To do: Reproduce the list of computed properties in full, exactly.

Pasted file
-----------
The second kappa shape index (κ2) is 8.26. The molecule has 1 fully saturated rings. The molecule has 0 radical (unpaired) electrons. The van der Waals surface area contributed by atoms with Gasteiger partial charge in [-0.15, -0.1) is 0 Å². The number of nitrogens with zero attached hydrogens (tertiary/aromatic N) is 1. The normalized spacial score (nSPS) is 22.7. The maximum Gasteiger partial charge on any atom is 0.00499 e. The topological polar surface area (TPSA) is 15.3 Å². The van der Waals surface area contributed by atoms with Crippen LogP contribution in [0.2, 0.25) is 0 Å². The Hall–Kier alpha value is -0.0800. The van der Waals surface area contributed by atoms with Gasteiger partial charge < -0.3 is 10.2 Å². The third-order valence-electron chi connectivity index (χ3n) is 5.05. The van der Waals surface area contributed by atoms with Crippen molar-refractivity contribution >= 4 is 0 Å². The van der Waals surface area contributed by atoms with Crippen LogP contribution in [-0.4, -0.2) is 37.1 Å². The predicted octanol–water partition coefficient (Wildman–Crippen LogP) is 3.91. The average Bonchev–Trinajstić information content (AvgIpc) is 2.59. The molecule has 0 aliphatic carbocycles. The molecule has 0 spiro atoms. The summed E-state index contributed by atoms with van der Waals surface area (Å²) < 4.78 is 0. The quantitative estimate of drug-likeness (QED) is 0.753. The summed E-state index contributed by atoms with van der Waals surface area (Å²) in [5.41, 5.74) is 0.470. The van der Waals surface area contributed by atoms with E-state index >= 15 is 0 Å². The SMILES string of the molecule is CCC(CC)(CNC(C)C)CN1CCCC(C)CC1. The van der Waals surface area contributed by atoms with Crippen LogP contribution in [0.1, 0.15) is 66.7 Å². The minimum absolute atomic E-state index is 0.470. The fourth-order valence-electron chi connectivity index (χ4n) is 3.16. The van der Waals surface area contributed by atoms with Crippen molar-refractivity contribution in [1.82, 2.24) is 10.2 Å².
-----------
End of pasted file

The second kappa shape index (κ2) is 8.26. The molecule has 1 fully saturated rings. The molecule has 0 radical (unpaired) electrons. The van der Waals surface area contributed by atoms with Gasteiger partial charge in [-0.15, -0.1) is 0 Å². The number of nitrogens with zero attached hydrogens (tertiary/aromatic N) is 1. The normalized spacial score (nSPS) is 22.7. The maximum Gasteiger partial charge on any atom is 0.00499 e. The topological polar surface area (TPSA) is 15.3 Å². The van der Waals surface area contributed by atoms with Crippen LogP contribution in [0.2, 0.25) is 0 Å². The Hall–Kier alpha value is -0.0800. The van der Waals surface area contributed by atoms with Gasteiger partial charge < -0.3 is 10.2 Å². The third-order valence-electron chi connectivity index (χ3n) is 5.05. The van der Waals surface area contributed by atoms with Crippen molar-refractivity contribution >= 4 is 0 Å². The van der Waals surface area contributed by atoms with Crippen LogP contribution in [-0.4, -0.2) is 37.1 Å². The predicted octanol–water partition coefficient (Wildman–Crippen LogP) is 3.91. The average Bonchev–Trinajstić information content (AvgIpc) is 2.59. The molecule has 0 aliphatic carbocycles. The molecule has 0 spiro atoms. The summed E-state index contributed by atoms with van der Waals surface area (Å²) < 4.78 is 0. The quantitative estimate of drug-likeness (QED) is 0.753. The summed E-state index contributed by atoms with van der Waals surface area (Å²) in [5.41, 5.74) is 0.470. The van der Waals surface area contributed by atoms with E-state index >= 15 is 0 Å². The SMILES string of the molecule is CCC(CC)(CNC(C)C)CN1CCCC(C)CC1. The van der Waals surface area contributed by atoms with Crippen LogP contribution in [0.1, 0.15) is 66.7 Å². The minimum absolute atomic E-state index is 0.470. The fourth-order valence-electron chi connectivity index (χ4n) is 3.16. The van der Waals surface area contributed by atoms with Crippen molar-refractivity contribution in [1.82, 2.24) is 10.2 Å².